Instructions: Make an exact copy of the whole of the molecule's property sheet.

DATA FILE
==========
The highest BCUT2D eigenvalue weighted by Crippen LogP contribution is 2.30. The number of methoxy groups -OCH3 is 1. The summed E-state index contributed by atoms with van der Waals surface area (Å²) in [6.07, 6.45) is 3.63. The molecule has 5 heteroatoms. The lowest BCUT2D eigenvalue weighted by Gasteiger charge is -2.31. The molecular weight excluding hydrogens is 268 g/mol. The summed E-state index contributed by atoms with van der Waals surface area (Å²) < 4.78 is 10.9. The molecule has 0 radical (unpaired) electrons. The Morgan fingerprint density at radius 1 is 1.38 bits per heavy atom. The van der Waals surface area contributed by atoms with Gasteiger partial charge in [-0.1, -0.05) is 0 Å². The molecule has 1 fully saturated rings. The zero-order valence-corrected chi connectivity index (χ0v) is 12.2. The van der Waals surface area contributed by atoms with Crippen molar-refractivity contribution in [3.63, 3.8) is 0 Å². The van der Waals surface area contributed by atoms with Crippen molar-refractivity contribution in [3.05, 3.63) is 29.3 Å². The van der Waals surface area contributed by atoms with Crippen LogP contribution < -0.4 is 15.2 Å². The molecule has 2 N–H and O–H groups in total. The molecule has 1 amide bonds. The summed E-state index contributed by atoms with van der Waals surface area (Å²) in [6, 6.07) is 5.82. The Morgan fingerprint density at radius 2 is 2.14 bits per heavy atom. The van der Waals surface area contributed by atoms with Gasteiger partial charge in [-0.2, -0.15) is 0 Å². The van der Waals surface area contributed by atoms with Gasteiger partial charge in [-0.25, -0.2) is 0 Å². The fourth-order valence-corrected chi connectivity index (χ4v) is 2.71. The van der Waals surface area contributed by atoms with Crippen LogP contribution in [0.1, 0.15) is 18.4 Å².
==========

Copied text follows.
The highest BCUT2D eigenvalue weighted by Crippen LogP contribution is 2.30. The number of methoxy groups -OCH3 is 1. The summed E-state index contributed by atoms with van der Waals surface area (Å²) in [6.07, 6.45) is 3.63. The molecule has 5 heteroatoms. The lowest BCUT2D eigenvalue weighted by Gasteiger charge is -2.31. The molecular weight excluding hydrogens is 268 g/mol. The summed E-state index contributed by atoms with van der Waals surface area (Å²) < 4.78 is 10.9. The molecule has 0 radical (unpaired) electrons. The Morgan fingerprint density at radius 1 is 1.38 bits per heavy atom. The van der Waals surface area contributed by atoms with Gasteiger partial charge in [-0.1, -0.05) is 0 Å². The molecule has 1 fully saturated rings. The zero-order valence-corrected chi connectivity index (χ0v) is 12.2. The van der Waals surface area contributed by atoms with Crippen molar-refractivity contribution in [3.63, 3.8) is 0 Å². The van der Waals surface area contributed by atoms with Crippen molar-refractivity contribution in [3.05, 3.63) is 29.3 Å². The van der Waals surface area contributed by atoms with Crippen LogP contribution < -0.4 is 15.2 Å². The molecule has 2 N–H and O–H groups in total. The molecule has 1 amide bonds. The summed E-state index contributed by atoms with van der Waals surface area (Å²) in [6, 6.07) is 5.82. The Morgan fingerprint density at radius 2 is 2.14 bits per heavy atom. The van der Waals surface area contributed by atoms with Gasteiger partial charge in [-0.2, -0.15) is 0 Å². The van der Waals surface area contributed by atoms with Gasteiger partial charge in [-0.25, -0.2) is 0 Å². The fourth-order valence-corrected chi connectivity index (χ4v) is 2.71. The van der Waals surface area contributed by atoms with Crippen LogP contribution in [0.1, 0.15) is 18.4 Å².